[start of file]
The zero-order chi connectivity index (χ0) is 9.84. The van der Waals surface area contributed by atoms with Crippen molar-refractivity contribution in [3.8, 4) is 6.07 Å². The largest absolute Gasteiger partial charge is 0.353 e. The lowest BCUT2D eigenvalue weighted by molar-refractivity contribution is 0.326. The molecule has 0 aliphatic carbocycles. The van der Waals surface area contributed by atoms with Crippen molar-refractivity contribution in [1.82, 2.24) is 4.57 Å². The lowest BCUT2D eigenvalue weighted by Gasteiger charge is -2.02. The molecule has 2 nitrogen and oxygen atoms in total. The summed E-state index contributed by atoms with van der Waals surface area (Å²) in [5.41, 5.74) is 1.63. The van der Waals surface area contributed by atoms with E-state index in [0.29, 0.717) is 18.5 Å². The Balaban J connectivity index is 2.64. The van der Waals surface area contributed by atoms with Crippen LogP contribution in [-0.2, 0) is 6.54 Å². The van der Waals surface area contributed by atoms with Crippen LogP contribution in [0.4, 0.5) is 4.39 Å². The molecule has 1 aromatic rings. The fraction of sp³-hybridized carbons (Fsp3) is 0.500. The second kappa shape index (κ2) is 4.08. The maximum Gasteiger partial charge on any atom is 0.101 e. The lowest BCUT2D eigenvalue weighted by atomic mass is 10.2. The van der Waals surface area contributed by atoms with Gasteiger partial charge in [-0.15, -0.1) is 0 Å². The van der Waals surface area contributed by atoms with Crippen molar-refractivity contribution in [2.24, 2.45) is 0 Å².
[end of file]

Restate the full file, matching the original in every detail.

The zero-order chi connectivity index (χ0) is 9.84. The van der Waals surface area contributed by atoms with Crippen molar-refractivity contribution in [3.8, 4) is 6.07 Å². The largest absolute Gasteiger partial charge is 0.353 e. The lowest BCUT2D eigenvalue weighted by molar-refractivity contribution is 0.326. The molecule has 0 aliphatic carbocycles. The van der Waals surface area contributed by atoms with Crippen molar-refractivity contribution in [1.82, 2.24) is 4.57 Å². The lowest BCUT2D eigenvalue weighted by Gasteiger charge is -2.02. The molecule has 2 nitrogen and oxygen atoms in total. The summed E-state index contributed by atoms with van der Waals surface area (Å²) in [5.41, 5.74) is 1.63. The van der Waals surface area contributed by atoms with E-state index in [0.29, 0.717) is 18.5 Å². The Balaban J connectivity index is 2.64. The van der Waals surface area contributed by atoms with Crippen LogP contribution in [-0.2, 0) is 6.54 Å². The van der Waals surface area contributed by atoms with Crippen LogP contribution in [0.4, 0.5) is 4.39 Å². The molecule has 1 aromatic rings. The fraction of sp³-hybridized carbons (Fsp3) is 0.500. The second kappa shape index (κ2) is 4.08. The maximum Gasteiger partial charge on any atom is 0.101 e. The lowest BCUT2D eigenvalue weighted by atomic mass is 10.2. The van der Waals surface area contributed by atoms with Gasteiger partial charge in [-0.15, -0.1) is 0 Å². The van der Waals surface area contributed by atoms with Crippen molar-refractivity contribution in [2.24, 2.45) is 0 Å².